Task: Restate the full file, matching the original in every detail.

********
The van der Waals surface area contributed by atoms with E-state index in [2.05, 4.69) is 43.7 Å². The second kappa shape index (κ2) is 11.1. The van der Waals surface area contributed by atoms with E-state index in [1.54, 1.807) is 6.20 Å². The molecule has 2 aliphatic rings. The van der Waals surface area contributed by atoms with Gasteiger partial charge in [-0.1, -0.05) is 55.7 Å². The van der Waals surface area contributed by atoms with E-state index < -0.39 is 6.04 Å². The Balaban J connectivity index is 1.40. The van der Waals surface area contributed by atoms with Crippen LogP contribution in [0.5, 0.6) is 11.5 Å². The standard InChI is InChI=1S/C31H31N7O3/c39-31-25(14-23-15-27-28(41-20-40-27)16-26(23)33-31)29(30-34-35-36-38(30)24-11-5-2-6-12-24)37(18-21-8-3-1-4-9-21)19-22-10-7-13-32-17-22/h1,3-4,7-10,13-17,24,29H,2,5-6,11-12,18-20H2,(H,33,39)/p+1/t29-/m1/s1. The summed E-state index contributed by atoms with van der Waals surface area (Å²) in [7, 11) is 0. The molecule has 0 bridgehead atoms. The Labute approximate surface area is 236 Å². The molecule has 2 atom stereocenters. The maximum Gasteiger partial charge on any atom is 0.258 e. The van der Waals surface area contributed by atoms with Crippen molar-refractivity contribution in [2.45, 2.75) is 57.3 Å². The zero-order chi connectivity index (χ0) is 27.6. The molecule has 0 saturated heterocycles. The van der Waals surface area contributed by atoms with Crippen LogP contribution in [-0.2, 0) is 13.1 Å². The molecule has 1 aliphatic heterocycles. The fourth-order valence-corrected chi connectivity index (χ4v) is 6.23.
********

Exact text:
The van der Waals surface area contributed by atoms with E-state index in [2.05, 4.69) is 43.7 Å². The second kappa shape index (κ2) is 11.1. The van der Waals surface area contributed by atoms with E-state index in [1.54, 1.807) is 6.20 Å². The molecule has 2 aliphatic rings. The van der Waals surface area contributed by atoms with Gasteiger partial charge in [-0.1, -0.05) is 55.7 Å². The van der Waals surface area contributed by atoms with E-state index < -0.39 is 6.04 Å². The Balaban J connectivity index is 1.40. The van der Waals surface area contributed by atoms with Crippen LogP contribution in [0.5, 0.6) is 11.5 Å². The standard InChI is InChI=1S/C31H31N7O3/c39-31-25(14-23-15-27-28(41-20-40-27)16-26(23)33-31)29(30-34-35-36-38(30)24-11-5-2-6-12-24)37(18-21-8-3-1-4-9-21)19-22-10-7-13-32-17-22/h1,3-4,7-10,13-17,24,29H,2,5-6,11-12,18-20H2,(H,33,39)/p+1/t29-/m1/s1. The summed E-state index contributed by atoms with van der Waals surface area (Å²) in [7, 11) is 0. The molecule has 0 bridgehead atoms. The Labute approximate surface area is 236 Å². The molecule has 2 atom stereocenters. The maximum Gasteiger partial charge on any atom is 0.258 e. The van der Waals surface area contributed by atoms with Crippen molar-refractivity contribution in [2.45, 2.75) is 57.3 Å². The zero-order chi connectivity index (χ0) is 27.6. The molecule has 0 saturated heterocycles. The van der Waals surface area contributed by atoms with Crippen LogP contribution in [-0.2, 0) is 13.1 Å². The molecule has 1 aliphatic heterocycles. The fourth-order valence-corrected chi connectivity index (χ4v) is 6.23.